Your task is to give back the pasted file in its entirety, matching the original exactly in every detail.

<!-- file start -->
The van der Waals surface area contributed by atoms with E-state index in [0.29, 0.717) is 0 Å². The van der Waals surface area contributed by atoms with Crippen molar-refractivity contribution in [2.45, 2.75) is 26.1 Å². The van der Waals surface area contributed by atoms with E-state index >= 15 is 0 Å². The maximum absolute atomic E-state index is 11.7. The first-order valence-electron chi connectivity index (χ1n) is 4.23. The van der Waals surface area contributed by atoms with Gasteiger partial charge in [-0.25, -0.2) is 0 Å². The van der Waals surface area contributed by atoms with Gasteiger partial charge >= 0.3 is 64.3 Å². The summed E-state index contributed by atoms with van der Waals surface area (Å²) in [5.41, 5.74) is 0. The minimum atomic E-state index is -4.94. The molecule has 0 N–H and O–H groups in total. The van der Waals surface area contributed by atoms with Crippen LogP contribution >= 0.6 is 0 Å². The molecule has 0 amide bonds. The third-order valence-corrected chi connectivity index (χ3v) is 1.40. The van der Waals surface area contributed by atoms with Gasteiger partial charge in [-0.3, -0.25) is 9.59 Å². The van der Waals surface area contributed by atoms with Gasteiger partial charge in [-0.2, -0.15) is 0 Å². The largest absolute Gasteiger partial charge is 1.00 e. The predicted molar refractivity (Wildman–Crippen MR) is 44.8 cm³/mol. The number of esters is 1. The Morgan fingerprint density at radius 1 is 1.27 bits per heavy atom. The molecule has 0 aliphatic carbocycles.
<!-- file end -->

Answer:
The van der Waals surface area contributed by atoms with E-state index in [0.29, 0.717) is 0 Å². The van der Waals surface area contributed by atoms with Crippen molar-refractivity contribution in [2.45, 2.75) is 26.1 Å². The van der Waals surface area contributed by atoms with E-state index >= 15 is 0 Å². The maximum absolute atomic E-state index is 11.7. The first-order valence-electron chi connectivity index (χ1n) is 4.23. The van der Waals surface area contributed by atoms with Gasteiger partial charge in [-0.25, -0.2) is 0 Å². The van der Waals surface area contributed by atoms with Gasteiger partial charge >= 0.3 is 64.3 Å². The summed E-state index contributed by atoms with van der Waals surface area (Å²) in [5.41, 5.74) is 0. The minimum atomic E-state index is -4.94. The molecule has 0 N–H and O–H groups in total. The van der Waals surface area contributed by atoms with Crippen LogP contribution >= 0.6 is 0 Å². The molecule has 0 amide bonds. The third-order valence-corrected chi connectivity index (χ3v) is 1.40. The van der Waals surface area contributed by atoms with Gasteiger partial charge in [-0.3, -0.25) is 9.59 Å². The van der Waals surface area contributed by atoms with Gasteiger partial charge in [-0.2, -0.15) is 0 Å². The largest absolute Gasteiger partial charge is 1.00 e. The predicted molar refractivity (Wildman–Crippen MR) is 44.8 cm³/mol. The number of esters is 1. The Morgan fingerprint density at radius 1 is 1.27 bits per heavy atom. The molecule has 0 aliphatic carbocycles.